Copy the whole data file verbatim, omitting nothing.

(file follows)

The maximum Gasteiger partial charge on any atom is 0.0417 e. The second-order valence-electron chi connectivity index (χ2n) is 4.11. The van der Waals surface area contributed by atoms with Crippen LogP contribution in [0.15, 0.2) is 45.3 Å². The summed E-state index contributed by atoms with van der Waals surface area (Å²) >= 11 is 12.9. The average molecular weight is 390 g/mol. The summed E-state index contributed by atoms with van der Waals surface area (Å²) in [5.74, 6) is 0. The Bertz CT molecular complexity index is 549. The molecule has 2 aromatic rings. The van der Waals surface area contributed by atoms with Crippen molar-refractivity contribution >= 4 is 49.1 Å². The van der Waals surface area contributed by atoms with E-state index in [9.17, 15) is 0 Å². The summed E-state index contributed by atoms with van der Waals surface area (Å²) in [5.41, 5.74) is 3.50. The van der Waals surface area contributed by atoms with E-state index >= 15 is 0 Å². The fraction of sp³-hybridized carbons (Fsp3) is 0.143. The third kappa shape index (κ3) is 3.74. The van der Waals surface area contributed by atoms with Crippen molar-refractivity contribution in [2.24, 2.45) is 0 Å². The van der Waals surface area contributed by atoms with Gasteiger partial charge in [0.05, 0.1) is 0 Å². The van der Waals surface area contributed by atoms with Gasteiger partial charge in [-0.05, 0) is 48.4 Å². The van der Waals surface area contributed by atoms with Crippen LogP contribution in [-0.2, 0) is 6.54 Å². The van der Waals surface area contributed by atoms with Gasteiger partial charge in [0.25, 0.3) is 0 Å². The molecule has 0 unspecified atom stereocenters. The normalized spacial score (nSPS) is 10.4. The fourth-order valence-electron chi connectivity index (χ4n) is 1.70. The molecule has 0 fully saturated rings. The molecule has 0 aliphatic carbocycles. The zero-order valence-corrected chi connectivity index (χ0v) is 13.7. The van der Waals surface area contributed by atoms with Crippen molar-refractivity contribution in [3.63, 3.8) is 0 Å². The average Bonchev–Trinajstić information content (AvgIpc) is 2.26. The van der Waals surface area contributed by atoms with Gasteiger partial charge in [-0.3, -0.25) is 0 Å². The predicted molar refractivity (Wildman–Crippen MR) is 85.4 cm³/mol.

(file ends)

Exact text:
The maximum Gasteiger partial charge on any atom is 0.0417 e. The second-order valence-electron chi connectivity index (χ2n) is 4.11. The van der Waals surface area contributed by atoms with Crippen LogP contribution in [0.15, 0.2) is 45.3 Å². The summed E-state index contributed by atoms with van der Waals surface area (Å²) >= 11 is 12.9. The average molecular weight is 390 g/mol. The summed E-state index contributed by atoms with van der Waals surface area (Å²) in [5.74, 6) is 0. The Bertz CT molecular complexity index is 549. The molecule has 2 aromatic rings. The van der Waals surface area contributed by atoms with Crippen molar-refractivity contribution >= 4 is 49.1 Å². The van der Waals surface area contributed by atoms with E-state index in [9.17, 15) is 0 Å². The summed E-state index contributed by atoms with van der Waals surface area (Å²) in [5.41, 5.74) is 3.50. The van der Waals surface area contributed by atoms with E-state index >= 15 is 0 Å². The fraction of sp³-hybridized carbons (Fsp3) is 0.143. The third kappa shape index (κ3) is 3.74. The van der Waals surface area contributed by atoms with Crippen molar-refractivity contribution in [2.24, 2.45) is 0 Å². The van der Waals surface area contributed by atoms with Gasteiger partial charge in [0.05, 0.1) is 0 Å². The van der Waals surface area contributed by atoms with Gasteiger partial charge in [-0.05, 0) is 48.4 Å². The van der Waals surface area contributed by atoms with Crippen LogP contribution in [-0.2, 0) is 6.54 Å². The van der Waals surface area contributed by atoms with Gasteiger partial charge in [0.25, 0.3) is 0 Å². The molecule has 0 unspecified atom stereocenters. The normalized spacial score (nSPS) is 10.4. The fourth-order valence-electron chi connectivity index (χ4n) is 1.70. The molecule has 0 fully saturated rings. The molecule has 0 aliphatic carbocycles. The zero-order valence-corrected chi connectivity index (χ0v) is 13.7. The van der Waals surface area contributed by atoms with Crippen molar-refractivity contribution in [3.63, 3.8) is 0 Å². The average Bonchev–Trinajstić information content (AvgIpc) is 2.26. The van der Waals surface area contributed by atoms with Gasteiger partial charge in [-0.3, -0.25) is 0 Å². The predicted molar refractivity (Wildman–Crippen MR) is 85.4 cm³/mol.